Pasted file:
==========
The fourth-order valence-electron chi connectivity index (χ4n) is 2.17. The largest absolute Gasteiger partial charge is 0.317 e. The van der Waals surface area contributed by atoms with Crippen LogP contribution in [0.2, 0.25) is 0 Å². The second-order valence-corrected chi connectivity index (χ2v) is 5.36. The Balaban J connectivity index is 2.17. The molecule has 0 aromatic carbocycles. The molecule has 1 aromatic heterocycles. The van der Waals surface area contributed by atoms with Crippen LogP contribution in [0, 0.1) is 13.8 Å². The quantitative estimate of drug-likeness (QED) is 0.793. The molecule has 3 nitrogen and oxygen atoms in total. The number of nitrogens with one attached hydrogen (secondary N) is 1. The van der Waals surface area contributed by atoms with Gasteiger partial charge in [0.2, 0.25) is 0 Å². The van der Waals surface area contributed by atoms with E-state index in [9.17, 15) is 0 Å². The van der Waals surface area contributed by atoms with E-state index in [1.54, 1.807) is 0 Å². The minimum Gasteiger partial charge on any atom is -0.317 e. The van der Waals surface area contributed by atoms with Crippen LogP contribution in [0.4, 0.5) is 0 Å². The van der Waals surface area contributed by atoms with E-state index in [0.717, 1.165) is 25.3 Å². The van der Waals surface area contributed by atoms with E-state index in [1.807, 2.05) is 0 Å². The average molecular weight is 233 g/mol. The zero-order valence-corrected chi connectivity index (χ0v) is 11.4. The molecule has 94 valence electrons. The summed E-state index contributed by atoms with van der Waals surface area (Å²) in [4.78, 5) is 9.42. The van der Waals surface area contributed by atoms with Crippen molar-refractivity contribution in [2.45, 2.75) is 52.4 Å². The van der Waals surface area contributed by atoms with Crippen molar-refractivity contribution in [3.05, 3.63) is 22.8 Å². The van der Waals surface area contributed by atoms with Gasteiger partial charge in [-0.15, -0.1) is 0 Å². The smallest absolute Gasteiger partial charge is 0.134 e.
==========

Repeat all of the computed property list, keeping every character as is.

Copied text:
The fourth-order valence-electron chi connectivity index (χ4n) is 2.17. The largest absolute Gasteiger partial charge is 0.317 e. The van der Waals surface area contributed by atoms with Crippen LogP contribution in [0.2, 0.25) is 0 Å². The second-order valence-corrected chi connectivity index (χ2v) is 5.36. The Balaban J connectivity index is 2.17. The molecule has 0 aromatic carbocycles. The molecule has 1 aromatic heterocycles. The van der Waals surface area contributed by atoms with Crippen LogP contribution in [0, 0.1) is 13.8 Å². The quantitative estimate of drug-likeness (QED) is 0.793. The molecule has 3 nitrogen and oxygen atoms in total. The number of nitrogens with one attached hydrogen (secondary N) is 1. The van der Waals surface area contributed by atoms with Gasteiger partial charge in [0.2, 0.25) is 0 Å². The van der Waals surface area contributed by atoms with E-state index in [9.17, 15) is 0 Å². The van der Waals surface area contributed by atoms with E-state index in [1.54, 1.807) is 0 Å². The minimum Gasteiger partial charge on any atom is -0.317 e. The van der Waals surface area contributed by atoms with Crippen LogP contribution in [0.4, 0.5) is 0 Å². The van der Waals surface area contributed by atoms with E-state index in [0.717, 1.165) is 25.3 Å². The van der Waals surface area contributed by atoms with E-state index in [1.807, 2.05) is 0 Å². The average molecular weight is 233 g/mol. The zero-order valence-corrected chi connectivity index (χ0v) is 11.4. The molecule has 94 valence electrons. The summed E-state index contributed by atoms with van der Waals surface area (Å²) in [4.78, 5) is 9.42. The van der Waals surface area contributed by atoms with Crippen molar-refractivity contribution in [2.45, 2.75) is 52.4 Å². The van der Waals surface area contributed by atoms with Crippen molar-refractivity contribution in [3.05, 3.63) is 22.8 Å². The van der Waals surface area contributed by atoms with Gasteiger partial charge in [-0.15, -0.1) is 0 Å². The smallest absolute Gasteiger partial charge is 0.134 e.